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My V10F dismantling


Nils
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49 minutes ago, meepmeepmayer said:

:thumbup::clap3:Great post. Especially the last sentence.

I wouldn't use any Loktite. Tried it with my pedal screws, and regretted it. It's unnecessary even there, and a bitch to open. Applied to the internal screws, I'd be worried it would destroy the screw holes on the next disassembly.

Well, we'll see I guess, and it would also depend on what strength you use. For what it's worth the screws had loctite on them (or whatever similar thing they've used) when I unscrewed them,  so I chose to reapply some for those screws when reinserting them again.

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1 hour ago, Harold Farrenkopf said:

No loctite provided in kit. What loctite number did you use? Will need to get some. Thanks. 

I used the blue one, medium strength. My version doesn't have a number on it, but looking around it seems like it would be 243 (and I believe 242 was an older formula). But apply it at your own risk, perhaps @meepmeepmayer is right about it causing issues, the blue one is designed so that you should be able to loosen it with hand tools though. The purple one is weaker if you're concerned about that aspect.

Edited by Nils
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If it helps you, I used (not too much of) 243 and had to pry open my pedal screws with hammering and whatnot, it was pretty tight. It the thread was a metal insert in a piece of plastic, it would likely have broken out.

The less likely it is you will ever disassemble anything, the more you might just loktite it. But in general, I think Loktite just isn't very necessary, maybe check/tighten the screws once a year (and check the pedal ones every 2 months) and that's fine.

I guess it's a matter of personal taste. Nothing wrong with Loktite either:efee47c9c8: I would recommend using the weakest thread locker available, if you use one. That should easily do the job.

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Do not recommend loctite threadlocker on plastic. It should only be used for metal to metal parts. From http://www.loctiteproducts.com/p/t_lkr_blue/overview/Loctite-Threadlocker-Blue-242.htm 

Not Recommended For

  • Use on plastic parts, particularly thermoplastic materials where stress cracking of the plastic could result

It sounds hokey, but if it's a metal screw going into plastic, use white or wood glue instead.

Edited by Elder Meat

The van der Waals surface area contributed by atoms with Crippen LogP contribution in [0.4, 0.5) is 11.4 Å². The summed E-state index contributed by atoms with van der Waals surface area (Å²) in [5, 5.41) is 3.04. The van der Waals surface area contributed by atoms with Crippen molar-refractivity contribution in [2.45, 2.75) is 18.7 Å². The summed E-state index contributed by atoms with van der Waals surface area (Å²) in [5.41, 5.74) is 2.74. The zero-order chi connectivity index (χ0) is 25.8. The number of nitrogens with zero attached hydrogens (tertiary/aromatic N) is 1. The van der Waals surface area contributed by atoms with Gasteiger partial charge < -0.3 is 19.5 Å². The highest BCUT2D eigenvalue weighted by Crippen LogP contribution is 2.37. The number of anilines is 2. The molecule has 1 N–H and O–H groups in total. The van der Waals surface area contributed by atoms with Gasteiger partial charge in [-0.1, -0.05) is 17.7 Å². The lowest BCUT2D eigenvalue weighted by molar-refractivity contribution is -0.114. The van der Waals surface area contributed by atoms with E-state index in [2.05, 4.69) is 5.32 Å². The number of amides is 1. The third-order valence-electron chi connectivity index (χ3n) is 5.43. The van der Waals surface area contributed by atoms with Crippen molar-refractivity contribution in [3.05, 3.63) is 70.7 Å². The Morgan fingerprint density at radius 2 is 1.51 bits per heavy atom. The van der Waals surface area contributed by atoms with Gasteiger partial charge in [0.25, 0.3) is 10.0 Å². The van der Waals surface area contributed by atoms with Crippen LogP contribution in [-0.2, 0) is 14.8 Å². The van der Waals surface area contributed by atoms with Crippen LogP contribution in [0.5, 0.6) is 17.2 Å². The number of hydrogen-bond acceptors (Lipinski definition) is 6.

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14 minutes ago, Elder Meat said:

Do not recommend loctite threadlocker on plastic. It should only be used for metal to metal parts. From http://www.loctiteproducts.com/p/t_lkr_blue/overview/Loctite-Threadlocker-Blue-242.htm 

Not Recommended For

  • Use on plastic parts, particularly thermoplastic materials where stress cracking of the plastic could result

It sounds hokey, but if it's a metal screw going into plastic, use white or wood glue instead.

I would fully expect the screw holes to have metal inserts, so it would be metal-to-metal. I can't see any EUC being manufactured without using machine screws into proper metal inserts that have been molded into the case.

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8 hours ago, FreeRide said:

I would fully expect the screw holes to have metal inserts, so it would be metal-to-metal. I can't see any EUC being manufactured without using machine screws into proper metal inserts that have been molded into the case.

Right you are, there are metal inserts for at least most of these screws. If I recall correctly there were also some smaller ones that might have gone into plastic directly, but one should be able to tell, and you can also see clearly on the screws whether there were thread lock there previously. I only applied loctite to the screws where there were previously some.

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Screws that have preapplied threadlocker (easily seen as solid blue coating on the screw itself) are different than the liquid stuff. The issue isn't the threadlocking material, it's the carrier liquid that's designed to penetrate thin cracks and will attack thermoplastics. If you think you can apply a meaningful amount of liquid loctite in such a way that it only comes into contact with the screw and screw insert threads, and not any of the surrounding plastic, then more power to you.

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